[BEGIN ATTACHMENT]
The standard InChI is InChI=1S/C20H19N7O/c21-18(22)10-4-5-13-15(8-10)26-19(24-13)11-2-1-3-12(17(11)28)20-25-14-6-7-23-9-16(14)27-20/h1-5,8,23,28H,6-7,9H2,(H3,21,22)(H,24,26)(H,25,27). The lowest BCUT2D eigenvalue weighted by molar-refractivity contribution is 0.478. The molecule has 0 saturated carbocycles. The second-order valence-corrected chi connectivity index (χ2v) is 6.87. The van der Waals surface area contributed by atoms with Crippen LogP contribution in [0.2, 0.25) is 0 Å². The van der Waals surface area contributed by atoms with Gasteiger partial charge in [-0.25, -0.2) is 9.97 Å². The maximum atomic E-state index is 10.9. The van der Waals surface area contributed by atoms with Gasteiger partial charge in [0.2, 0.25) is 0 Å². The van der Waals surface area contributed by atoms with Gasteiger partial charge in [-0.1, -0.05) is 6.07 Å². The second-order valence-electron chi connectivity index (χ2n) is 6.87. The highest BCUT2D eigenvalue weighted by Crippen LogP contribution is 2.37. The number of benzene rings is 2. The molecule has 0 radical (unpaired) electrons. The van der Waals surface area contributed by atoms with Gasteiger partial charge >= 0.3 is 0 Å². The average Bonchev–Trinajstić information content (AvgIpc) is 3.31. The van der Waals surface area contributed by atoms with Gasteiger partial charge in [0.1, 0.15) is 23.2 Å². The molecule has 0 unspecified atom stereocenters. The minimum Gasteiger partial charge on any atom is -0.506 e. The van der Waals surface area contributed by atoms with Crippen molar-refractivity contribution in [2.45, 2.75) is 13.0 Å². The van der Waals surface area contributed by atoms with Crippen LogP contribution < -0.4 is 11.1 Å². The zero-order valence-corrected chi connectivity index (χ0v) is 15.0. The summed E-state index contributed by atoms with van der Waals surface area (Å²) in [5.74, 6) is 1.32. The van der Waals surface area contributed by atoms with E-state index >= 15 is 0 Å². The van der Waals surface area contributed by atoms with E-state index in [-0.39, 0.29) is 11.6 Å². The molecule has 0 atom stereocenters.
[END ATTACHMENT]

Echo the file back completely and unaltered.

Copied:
The standard InChI is InChI=1S/C20H19N7O/c21-18(22)10-4-5-13-15(8-10)26-19(24-13)11-2-1-3-12(17(11)28)20-25-14-6-7-23-9-16(14)27-20/h1-5,8,23,28H,6-7,9H2,(H3,21,22)(H,24,26)(H,25,27). The lowest BCUT2D eigenvalue weighted by molar-refractivity contribution is 0.478. The molecule has 0 saturated carbocycles. The second-order valence-corrected chi connectivity index (χ2v) is 6.87. The van der Waals surface area contributed by atoms with Crippen LogP contribution in [0.2, 0.25) is 0 Å². The van der Waals surface area contributed by atoms with Gasteiger partial charge in [-0.25, -0.2) is 9.97 Å². The maximum atomic E-state index is 10.9. The van der Waals surface area contributed by atoms with Gasteiger partial charge in [0.2, 0.25) is 0 Å². The van der Waals surface area contributed by atoms with Gasteiger partial charge in [-0.1, -0.05) is 6.07 Å². The second-order valence-electron chi connectivity index (χ2n) is 6.87. The highest BCUT2D eigenvalue weighted by Crippen LogP contribution is 2.37. The number of benzene rings is 2. The molecule has 0 radical (unpaired) electrons. The van der Waals surface area contributed by atoms with Gasteiger partial charge >= 0.3 is 0 Å². The average Bonchev–Trinajstić information content (AvgIpc) is 3.31. The van der Waals surface area contributed by atoms with Gasteiger partial charge in [0.1, 0.15) is 23.2 Å². The molecule has 0 unspecified atom stereocenters. The minimum Gasteiger partial charge on any atom is -0.506 e. The van der Waals surface area contributed by atoms with Crippen molar-refractivity contribution in [2.45, 2.75) is 13.0 Å². The van der Waals surface area contributed by atoms with Crippen LogP contribution < -0.4 is 11.1 Å². The zero-order valence-corrected chi connectivity index (χ0v) is 15.0. The summed E-state index contributed by atoms with van der Waals surface area (Å²) in [5.74, 6) is 1.32. The van der Waals surface area contributed by atoms with E-state index >= 15 is 0 Å². The van der Waals surface area contributed by atoms with E-state index in [-0.39, 0.29) is 11.6 Å². The molecule has 0 atom stereocenters.